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Smart Exit Planning Strategies for Niche Markets

Selling a Gas Company

The decision to sell your gas company isn't something that should be taken lightly, especially these days. If a business exit is on the horizon, you'll want to check out our suggestions for staying ahead of the market.

You survived all the ups and downs of owning a business. Next, you'll need to prepare yourself to address the rigors of selling a gas company.

The business-for-sale market is extremely dynamic. That's why we think it's important for gas company owners to know that it's possible to sell a business in any economy. To improve sale outcomes, you will simply need to tailor your gas company to today's buyers.

Brokerage Benefits

Brokers give gas company sellers distinct advantages in the marketplace. Right out of the gate, brokers know how to help their clients properly prepare their businesses for a sale. More importantly, brokers have the ability to identify serious buyers and maintain confidentiality throughout the sale process. Typical brokerage rates (a.k.a. success fees) run 10% of the final price - an expense that is usually recouped through a higher sales price and less time on the market.

Timing the Market

Now may be the best time to sell a gas company. A depressed economy means lower interest rates; lower interest rates increase the number of investors willing to take a chance on gas companies. Sooner or later, rates will rise, increasing the risk for prospective buyers of gas companies. So we see market timing as a concern that can be easily mitigated by applying fundamental sales strategies and adequately preparing your company for buyers.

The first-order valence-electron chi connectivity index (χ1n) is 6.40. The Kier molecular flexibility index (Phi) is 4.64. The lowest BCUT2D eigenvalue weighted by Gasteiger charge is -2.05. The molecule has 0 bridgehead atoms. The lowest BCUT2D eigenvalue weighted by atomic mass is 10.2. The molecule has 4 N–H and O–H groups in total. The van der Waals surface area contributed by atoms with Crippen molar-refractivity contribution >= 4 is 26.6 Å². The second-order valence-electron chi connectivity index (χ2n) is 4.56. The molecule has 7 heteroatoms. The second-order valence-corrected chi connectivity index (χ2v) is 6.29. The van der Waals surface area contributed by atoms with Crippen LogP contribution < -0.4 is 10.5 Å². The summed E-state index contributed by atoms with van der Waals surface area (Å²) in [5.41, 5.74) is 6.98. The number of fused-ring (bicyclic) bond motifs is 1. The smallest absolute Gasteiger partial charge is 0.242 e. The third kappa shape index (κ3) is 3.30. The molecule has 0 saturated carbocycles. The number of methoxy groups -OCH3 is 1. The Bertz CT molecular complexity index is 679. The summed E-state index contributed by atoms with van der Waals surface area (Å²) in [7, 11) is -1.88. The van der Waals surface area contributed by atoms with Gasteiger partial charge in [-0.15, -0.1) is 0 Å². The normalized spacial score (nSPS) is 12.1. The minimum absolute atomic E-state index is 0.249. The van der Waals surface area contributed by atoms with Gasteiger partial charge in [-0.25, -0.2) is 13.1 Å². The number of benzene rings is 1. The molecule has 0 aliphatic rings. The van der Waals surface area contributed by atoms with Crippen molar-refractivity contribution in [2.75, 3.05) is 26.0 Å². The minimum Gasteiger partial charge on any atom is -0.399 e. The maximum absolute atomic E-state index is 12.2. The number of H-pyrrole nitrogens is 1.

Family Business Sale Tips

The idea of passing a business along to a family member sounds idyllic to many business owners. in reality, a family-based gas company sale can be more complicated than selling to a stranger. Often, a sale to a family member creates fractures within the family. Whether you offer the family member special concessions or not, either the buyer or other family members may take offense. If possible, discuss a long-term, generational transition with the entire family and seek the advice of a professional consultant.

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